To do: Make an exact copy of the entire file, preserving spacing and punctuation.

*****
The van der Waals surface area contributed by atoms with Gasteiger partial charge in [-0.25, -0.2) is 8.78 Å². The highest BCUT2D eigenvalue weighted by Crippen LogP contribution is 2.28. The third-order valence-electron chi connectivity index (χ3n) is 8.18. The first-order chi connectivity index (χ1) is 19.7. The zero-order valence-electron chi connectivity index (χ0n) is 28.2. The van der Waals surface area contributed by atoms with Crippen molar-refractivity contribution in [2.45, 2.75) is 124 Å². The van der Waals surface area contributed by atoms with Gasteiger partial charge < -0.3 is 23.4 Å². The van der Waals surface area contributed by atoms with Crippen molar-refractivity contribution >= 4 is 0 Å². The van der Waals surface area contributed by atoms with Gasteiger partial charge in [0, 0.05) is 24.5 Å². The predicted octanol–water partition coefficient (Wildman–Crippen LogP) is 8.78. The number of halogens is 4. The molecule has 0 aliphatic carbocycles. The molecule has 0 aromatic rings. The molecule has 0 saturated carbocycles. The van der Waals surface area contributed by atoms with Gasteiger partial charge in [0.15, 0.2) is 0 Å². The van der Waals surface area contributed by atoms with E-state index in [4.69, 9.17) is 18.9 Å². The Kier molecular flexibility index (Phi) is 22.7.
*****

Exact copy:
The van der Waals surface area contributed by atoms with Gasteiger partial charge in [-0.25, -0.2) is 8.78 Å². The highest BCUT2D eigenvalue weighted by Crippen LogP contribution is 2.28. The third-order valence-electron chi connectivity index (χ3n) is 8.18. The first-order chi connectivity index (χ1) is 19.7. The zero-order valence-electron chi connectivity index (χ0n) is 28.2. The van der Waals surface area contributed by atoms with Crippen molar-refractivity contribution in [2.45, 2.75) is 124 Å². The van der Waals surface area contributed by atoms with Gasteiger partial charge < -0.3 is 23.4 Å². The van der Waals surface area contributed by atoms with Crippen molar-refractivity contribution >= 4 is 0 Å². The van der Waals surface area contributed by atoms with Gasteiger partial charge in [0, 0.05) is 24.5 Å². The predicted octanol–water partition coefficient (Wildman–Crippen LogP) is 8.78. The number of halogens is 4. The molecule has 0 aliphatic carbocycles. The molecule has 0 aromatic rings. The molecule has 0 saturated carbocycles. The van der Waals surface area contributed by atoms with Gasteiger partial charge in [0.15, 0.2) is 0 Å². The van der Waals surface area contributed by atoms with E-state index in [4.69, 9.17) is 18.9 Å². The Kier molecular flexibility index (Phi) is 22.7.